Prognostic Factors Associated with Bone Lymphoma Primarily Presenting in the Spine

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Abstract

Study Design.

Retrospective analysis.

Objective.

To determine the prognostic indicators in patients with bone lymphoma of the spine

Summary of Background Data.

To date, prognosis for patients with spinal bone lymphoma is based on results from small series. Large population-based observational studies are lacking.

Methods.

The Surveillance, Epidemiology, and End Results (SEER) Registry was used to identify all patients with bone lymphoma of the spine from 1995 through 2014. Overall survival (OS) and disease-specific survival (DSS) estimates were obtained using the Kaplan-Meier method and compared across groups using log-rank test. Association of survival with variables was assessed using Cox proportional-hazards regression analysis. Nomograms were established and validated by R software.

Results.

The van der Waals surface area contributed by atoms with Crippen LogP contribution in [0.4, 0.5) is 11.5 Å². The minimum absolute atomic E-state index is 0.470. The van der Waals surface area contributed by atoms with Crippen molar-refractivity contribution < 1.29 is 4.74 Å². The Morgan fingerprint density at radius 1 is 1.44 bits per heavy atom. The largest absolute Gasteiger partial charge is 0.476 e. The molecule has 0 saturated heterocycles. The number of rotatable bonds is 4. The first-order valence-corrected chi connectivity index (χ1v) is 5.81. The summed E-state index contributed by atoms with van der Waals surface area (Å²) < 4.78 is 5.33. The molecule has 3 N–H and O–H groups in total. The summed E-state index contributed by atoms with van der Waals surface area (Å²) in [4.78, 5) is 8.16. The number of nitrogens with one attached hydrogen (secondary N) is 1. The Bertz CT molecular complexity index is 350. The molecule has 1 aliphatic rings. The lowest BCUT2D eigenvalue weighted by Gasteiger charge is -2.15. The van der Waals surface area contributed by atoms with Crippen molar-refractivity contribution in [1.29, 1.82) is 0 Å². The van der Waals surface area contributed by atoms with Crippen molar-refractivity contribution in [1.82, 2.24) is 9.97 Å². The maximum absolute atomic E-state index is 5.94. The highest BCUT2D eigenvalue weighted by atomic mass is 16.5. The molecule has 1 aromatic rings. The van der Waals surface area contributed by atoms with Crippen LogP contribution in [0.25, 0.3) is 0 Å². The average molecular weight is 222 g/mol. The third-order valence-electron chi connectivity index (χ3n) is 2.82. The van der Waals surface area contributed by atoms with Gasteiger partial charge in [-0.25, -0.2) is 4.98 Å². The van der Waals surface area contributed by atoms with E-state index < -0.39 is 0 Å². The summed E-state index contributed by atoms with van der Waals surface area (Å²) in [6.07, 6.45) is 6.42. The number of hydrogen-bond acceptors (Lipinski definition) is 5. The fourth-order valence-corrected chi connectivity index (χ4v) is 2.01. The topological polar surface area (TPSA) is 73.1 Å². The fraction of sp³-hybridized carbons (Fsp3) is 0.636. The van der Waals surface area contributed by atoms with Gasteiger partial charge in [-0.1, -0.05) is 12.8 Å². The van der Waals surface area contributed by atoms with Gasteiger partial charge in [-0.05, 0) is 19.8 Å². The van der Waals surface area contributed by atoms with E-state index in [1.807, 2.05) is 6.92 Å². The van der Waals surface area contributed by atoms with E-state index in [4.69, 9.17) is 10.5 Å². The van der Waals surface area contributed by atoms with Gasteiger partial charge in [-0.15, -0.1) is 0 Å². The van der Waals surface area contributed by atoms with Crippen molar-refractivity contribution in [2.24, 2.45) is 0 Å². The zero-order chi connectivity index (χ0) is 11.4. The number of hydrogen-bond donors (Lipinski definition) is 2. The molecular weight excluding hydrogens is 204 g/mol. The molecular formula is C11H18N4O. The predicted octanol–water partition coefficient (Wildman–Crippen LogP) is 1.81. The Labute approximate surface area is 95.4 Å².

A total of 1338 patients were identified with bone lymphoma of the spine. The trend of incidence was relative steady from 1995 to 2014. The mean and median age of diagnosis was 62.9 and 66.0 years, respectively. Men constituted a slightly greater proportion (55.5%) of the cohort. The most common subtype of lymphoma was diffuse large B-cell lymphoma (59.8%). The 5-year and 10-year OS rates for those patients were 60.6% and 44.7%, respectively. Multivariate analysis revealed that age, sex, marital status and race were sociodemographic predictors of OS and DSS. Extra-compartmental invasion of tumor and Stage IV of lymphoma were significantly corelated with poor OS and DSS. Patients without surgery nor radiotherapy was linked to a poor OS. Both OS and DSS of patients with spinal bone lymphoma improved in 2005 to 2014 when compared to 1995 to 2004. In addition, pre-treatment nomograms to predict 5-year and 10-year survival were established.

Conclusions.

The findings of this study provide population-based estimates of the prognosis for patients with spinal bone lymphoma. Both sociodemographic and clinical factors may have an impact on the outcomes.

Conclusions.

Level of Evidence: 4.

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